BradfordToday heard a wide range of concerns and questions, raised by residents and stakeholders regarding the province's plans as outlined in the 2019 budget. We contacted the MPP for York-Simcoe, Attorney General Caroline Mulroney, for comment.
After multiple requests for an interview since the budget was released April 11, Mulroney's office prepared the following responses to our questions:
Ontario has an aging population that has been called a grey tsunami. Will the increase of 2.05 per cent in hospital spending be enough to keep pace with inflation, let alone meet the needs of that demographic? There is also mention of having to "optimize workforce efficiency" - what does that mean? There is a promise of 15,000 new long-term-care beds over the next few years - but none of those beds are slated for Southlake Regional Health Centre's catchment. How will that need be met?
Answer: Our budget was built to ensure we are protecting what matters most for the people of Ontario. That means ensuring that people continue to have a strong public health care system. The government is aware it needs a senior's strategy. Our commitment to build 15,000 new long-term-care beds is supported by an increased investment of $1.75 billion over the next five years. In York-Simcoe, were were pleased to see some beds be awarded to Cedarvale (in Keswick) last fall.
The budget describes an increase in spending for education infrastructure (new schools, new childcare spaces), but a $1 billion cut on the operations side, with bigger classrooms, fewer teachers and more online learning. How will this work in high growth areas - especially with the increase in special needs and ESL (English as Second Language) students? Will the government be flexible, and make funding based on the data?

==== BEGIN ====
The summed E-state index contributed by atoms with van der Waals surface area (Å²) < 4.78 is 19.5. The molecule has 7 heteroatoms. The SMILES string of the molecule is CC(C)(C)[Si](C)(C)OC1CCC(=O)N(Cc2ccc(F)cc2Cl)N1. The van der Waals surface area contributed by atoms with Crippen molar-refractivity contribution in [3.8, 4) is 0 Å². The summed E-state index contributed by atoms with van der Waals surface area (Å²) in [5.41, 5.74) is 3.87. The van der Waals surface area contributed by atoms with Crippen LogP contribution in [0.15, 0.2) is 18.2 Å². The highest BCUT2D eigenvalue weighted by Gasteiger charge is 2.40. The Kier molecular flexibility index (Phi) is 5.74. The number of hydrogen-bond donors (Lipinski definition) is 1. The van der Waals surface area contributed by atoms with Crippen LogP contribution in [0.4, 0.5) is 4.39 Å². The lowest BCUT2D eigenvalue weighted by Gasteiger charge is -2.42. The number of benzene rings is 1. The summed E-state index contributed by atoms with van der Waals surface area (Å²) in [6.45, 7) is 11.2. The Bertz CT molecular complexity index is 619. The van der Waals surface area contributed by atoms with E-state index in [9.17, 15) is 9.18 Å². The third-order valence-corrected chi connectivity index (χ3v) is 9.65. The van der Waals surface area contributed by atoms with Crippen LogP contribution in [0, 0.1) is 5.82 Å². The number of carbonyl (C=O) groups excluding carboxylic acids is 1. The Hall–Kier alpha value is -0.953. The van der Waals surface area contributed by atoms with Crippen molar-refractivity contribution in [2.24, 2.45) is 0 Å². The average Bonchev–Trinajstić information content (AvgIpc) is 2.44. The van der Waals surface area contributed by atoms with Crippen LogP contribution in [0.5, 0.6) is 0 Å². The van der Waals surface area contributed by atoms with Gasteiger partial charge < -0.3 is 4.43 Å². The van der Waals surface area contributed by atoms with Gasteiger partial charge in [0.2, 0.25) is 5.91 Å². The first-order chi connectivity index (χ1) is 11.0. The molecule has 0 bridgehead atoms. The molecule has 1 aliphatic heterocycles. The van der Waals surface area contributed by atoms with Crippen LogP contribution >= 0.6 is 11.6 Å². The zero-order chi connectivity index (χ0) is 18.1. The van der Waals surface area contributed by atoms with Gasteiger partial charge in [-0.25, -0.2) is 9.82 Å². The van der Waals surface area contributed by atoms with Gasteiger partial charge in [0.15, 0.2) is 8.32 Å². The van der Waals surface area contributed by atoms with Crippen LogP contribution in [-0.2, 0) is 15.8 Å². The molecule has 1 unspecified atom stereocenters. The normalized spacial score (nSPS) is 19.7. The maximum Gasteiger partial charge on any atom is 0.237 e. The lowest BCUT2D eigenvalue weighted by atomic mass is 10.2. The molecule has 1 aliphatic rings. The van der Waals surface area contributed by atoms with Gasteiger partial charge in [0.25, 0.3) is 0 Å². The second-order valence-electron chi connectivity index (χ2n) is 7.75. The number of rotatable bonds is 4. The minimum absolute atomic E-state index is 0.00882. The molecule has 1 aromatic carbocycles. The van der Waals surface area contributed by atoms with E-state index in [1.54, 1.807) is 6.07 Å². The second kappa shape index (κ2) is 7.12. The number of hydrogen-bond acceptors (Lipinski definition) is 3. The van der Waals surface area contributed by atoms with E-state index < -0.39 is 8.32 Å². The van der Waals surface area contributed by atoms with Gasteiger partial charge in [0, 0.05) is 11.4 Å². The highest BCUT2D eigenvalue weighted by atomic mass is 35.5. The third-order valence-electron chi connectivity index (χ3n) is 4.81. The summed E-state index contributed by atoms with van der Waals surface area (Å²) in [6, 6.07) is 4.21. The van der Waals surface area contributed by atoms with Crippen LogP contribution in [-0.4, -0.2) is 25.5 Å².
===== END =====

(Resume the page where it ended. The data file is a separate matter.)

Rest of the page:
Answer: Our government is committed to protecting our world-class education system, and ensuring every dollar spent benefits students. That is why we continue to make multi-billion dollar investments into our education system, including $1.4 billion for school renewal in the 2019-2020 school year, and additional funding for a revised First Nations/Metis/Inuit Studies curriculum for Grades 9-12. We are also investing nearly $13 billion in capital grants over the next 10 years to help build new schools and improve existing ones.
Measles outbreaks, opioid crisis, increase in vector-borne diseases like lyme and West Nile virus - yet there are deep cuts planned to public health, and closures of some labs. How will services be maintained?
Answer: The current structure of Ontario's public health units does not ensure consistent service delivery, and could be better co-ordinated with the broader health-care system. That is why we are modernizing how public health units are organized and funded - to allow for greater focus on patients, broader municipal engagement and more efficient service delivery.
Ministry of Environment and Climate Change is now Ministry of Environment, Conservation and Parks - and is facing nearly a 36 per cent budget cut. Does this mean that climate change is totally out of the picture?
Answer: The $351.5 million net decrease from the ministry's $982.7 million 2018-19 interim budget is primarily due to: $283.8 million for the wind down of the cap-and-trade funded programs, announced last fall; $37.6 million for the elimination of the ineffective Drive Clean program for passenger vehicles (announced in September, in effect as of April 1); $30.1 million for additional savings for 2019-20 because of government-wide discretionary spending restrictions (no front-line cuts.)